The IMFC chair said he looked forward to welcoming Sub-Saharan Africa’s third chair, which is intended to improve the continent’s voice and overall regional representation.

Geopolitical division is the new normal

It appears that the geopolitical tensions that have prevented the IMFC agreeing on a joint communiqué for the last two years have to a significant extent become routinised. This year’s chair’s statement, issued in lieu of a joint communiqué, came out promptly after the committee’s press briefing, without the delays of the last two years.

At the press briefing Jadaan stressed that, despite disagreements over conflicts in the Middle East and Ukraine, all members of the IMFC were committed to supporting the IMF, and while it was not the forum to resolve geopolitical and security issues like the war in Ukraine, the humanitarian crisis in Gaza and shipping disruptions in the Red Sea, members were cognisant of the effects these conflicts could have. The difference in tone between the new Saudi chair’s carefully apolitical statement and the approach of the previous Spanish chair, Nadia Calviño, was noticeable. Her last statement called on all states “to uphold the principles of international law including territorial integrity and sovereignty, international humanitarian law, and the multilateral system that safeguards peace and stability” and stressed the importance of peacefully resolving conflicts, calling for “a comprehensive, just and durable peace in Ukraine.”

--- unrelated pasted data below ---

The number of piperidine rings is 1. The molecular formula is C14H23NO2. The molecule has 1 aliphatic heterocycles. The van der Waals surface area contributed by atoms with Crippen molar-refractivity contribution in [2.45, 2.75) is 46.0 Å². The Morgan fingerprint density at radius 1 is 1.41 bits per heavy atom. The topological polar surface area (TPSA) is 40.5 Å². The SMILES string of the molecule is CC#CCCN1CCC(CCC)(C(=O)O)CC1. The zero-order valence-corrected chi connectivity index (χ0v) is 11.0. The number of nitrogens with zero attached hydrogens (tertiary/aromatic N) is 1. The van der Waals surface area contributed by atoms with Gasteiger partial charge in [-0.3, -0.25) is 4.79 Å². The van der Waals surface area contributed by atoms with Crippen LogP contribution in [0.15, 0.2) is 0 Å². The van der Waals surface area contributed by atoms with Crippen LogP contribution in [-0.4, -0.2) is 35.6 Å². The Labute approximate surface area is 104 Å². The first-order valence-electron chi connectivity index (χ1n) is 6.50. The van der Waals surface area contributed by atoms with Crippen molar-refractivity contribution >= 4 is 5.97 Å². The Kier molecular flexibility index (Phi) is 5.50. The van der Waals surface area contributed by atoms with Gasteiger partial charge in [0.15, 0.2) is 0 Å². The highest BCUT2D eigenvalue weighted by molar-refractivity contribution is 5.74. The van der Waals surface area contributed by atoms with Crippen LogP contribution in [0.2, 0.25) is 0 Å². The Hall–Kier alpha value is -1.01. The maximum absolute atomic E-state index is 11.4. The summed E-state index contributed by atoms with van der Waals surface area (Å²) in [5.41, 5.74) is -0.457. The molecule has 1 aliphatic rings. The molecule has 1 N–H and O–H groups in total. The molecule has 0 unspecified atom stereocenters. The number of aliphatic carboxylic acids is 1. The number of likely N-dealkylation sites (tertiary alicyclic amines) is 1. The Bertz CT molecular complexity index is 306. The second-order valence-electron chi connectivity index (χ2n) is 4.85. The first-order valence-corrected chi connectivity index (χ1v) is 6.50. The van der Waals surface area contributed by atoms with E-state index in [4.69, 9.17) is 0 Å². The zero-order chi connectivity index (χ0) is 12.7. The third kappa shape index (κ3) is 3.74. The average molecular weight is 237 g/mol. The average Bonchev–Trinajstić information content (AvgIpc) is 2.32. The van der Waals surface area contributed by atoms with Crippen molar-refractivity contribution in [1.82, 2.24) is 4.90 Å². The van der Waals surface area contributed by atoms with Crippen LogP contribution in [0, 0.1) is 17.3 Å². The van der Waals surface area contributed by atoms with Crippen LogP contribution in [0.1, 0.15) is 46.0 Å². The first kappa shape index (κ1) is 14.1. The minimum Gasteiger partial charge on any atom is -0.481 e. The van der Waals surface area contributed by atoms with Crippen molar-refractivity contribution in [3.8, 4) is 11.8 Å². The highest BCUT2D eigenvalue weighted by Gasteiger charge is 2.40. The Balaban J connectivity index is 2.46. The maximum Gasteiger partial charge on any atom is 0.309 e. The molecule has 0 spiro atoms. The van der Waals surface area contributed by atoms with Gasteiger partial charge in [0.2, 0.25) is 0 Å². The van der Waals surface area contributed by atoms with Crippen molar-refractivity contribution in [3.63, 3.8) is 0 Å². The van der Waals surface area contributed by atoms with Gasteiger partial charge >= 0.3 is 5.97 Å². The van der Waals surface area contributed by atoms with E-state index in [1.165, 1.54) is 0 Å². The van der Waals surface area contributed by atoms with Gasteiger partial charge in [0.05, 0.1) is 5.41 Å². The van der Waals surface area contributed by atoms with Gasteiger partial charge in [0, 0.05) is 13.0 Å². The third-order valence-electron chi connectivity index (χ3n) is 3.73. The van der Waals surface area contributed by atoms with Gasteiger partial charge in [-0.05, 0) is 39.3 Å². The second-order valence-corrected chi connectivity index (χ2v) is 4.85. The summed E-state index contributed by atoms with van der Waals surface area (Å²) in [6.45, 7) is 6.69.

Jadaan also stressed the commitment of IMFC members to avoid protectionist measures, which flies in the face of the recent call by the president of the US, a committee member, to triple tariffs on Chinese steel and aluminium, and the US and EU‘s recent embrace of industrial policy.